KANSAS CITY, Mo. — Sylvia Ussery-Pearson left her home voluntarily Monday in Overland Park.
By Tuesday, Ussery-Pearson, 49, was found dead.
Her body was discovered in Benton County, Arkansas, the same day her husband, Charles Pearson, told a hotel employee he had killed his wife .
Pearson also died Tuesday morning during a shootout with Kansas City, Kansas, police near the Legends Outlets .
According to Overland Park Police Chief Frank Donchez Jr., Pearson left a note in his Lenexa home with a diagram of where investigators could find Ussery-Pearson's body.
The couple, which was married in 2017, had separated sometime in February.
"Domestic violence continues to be a problem in this country," Donchez said. "As a society and as law enforcement, we need to continue to work on that problem."
Donchez said Wednesday that Ussery-Pearson's cause of death is not yet known. He said police were not looking at other suspects in connection with her death.
According to the Violence Policy Center, one in three women experience some sort of physical violence by a partner.
"Unfortunately, we know that domestic violence homicides are at an all-time high," Aubree Ridley, who works as a clinical services coordinator at Safehome, said.
Safehome provides shelter, advocacy and counseling to domestic violence victims and their children. Its mission also includes educating the community about domestic violence.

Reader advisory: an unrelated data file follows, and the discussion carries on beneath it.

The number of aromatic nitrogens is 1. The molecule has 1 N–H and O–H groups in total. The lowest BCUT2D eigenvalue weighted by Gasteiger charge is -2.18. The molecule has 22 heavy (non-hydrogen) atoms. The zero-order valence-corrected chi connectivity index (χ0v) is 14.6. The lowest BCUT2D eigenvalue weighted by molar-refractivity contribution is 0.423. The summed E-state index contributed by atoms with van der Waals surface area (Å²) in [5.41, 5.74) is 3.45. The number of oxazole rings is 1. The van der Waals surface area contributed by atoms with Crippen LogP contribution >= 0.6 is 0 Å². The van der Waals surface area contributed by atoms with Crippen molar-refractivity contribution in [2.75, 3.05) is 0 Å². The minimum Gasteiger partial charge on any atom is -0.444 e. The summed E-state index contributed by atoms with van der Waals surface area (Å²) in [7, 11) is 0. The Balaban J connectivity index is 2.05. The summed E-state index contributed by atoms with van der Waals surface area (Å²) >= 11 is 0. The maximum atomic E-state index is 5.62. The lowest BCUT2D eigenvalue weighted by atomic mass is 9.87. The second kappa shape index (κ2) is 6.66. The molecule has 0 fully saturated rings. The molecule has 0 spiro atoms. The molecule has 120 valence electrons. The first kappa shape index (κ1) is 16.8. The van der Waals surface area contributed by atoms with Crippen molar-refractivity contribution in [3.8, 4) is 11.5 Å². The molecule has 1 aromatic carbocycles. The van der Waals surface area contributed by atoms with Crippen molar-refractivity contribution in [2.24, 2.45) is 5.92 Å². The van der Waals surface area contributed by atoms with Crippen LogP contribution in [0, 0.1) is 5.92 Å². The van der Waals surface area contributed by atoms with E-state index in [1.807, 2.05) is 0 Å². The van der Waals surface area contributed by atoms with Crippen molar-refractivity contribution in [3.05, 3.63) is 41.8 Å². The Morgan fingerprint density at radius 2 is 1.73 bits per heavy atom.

According to Ridley, red flags of the potential for abuse include a partner who is possessive, controls where their significant other goes or to whom their significant other speaks as well as someone who controls what their significant other wears.
She said another red flag is controlling a relationship through finances.
"No matter how much money or education someone has, domestic violence can still come up in a relationship," Ridley said.
On average, it takes a domestic violence victim seven tries to leave an abusive relationship for good.
"A lot of time, family members can get frustrated but it is important to stay supportive," Ridley said.
There are multiple resources available throughout the metro to assist victims of domestic violence. Here are a few:
24-Hour Hotline: 913-262-2868
Hotline: 816-461-HOPE (4673)
Crisis Hotline: 816-861-6100
KC Metro Domestic Violence Crisis Line
816- HOTLINE (468-54643)
National Domestic Violence Hotline
24/7 Hotline: 1-800-SAFE (7233)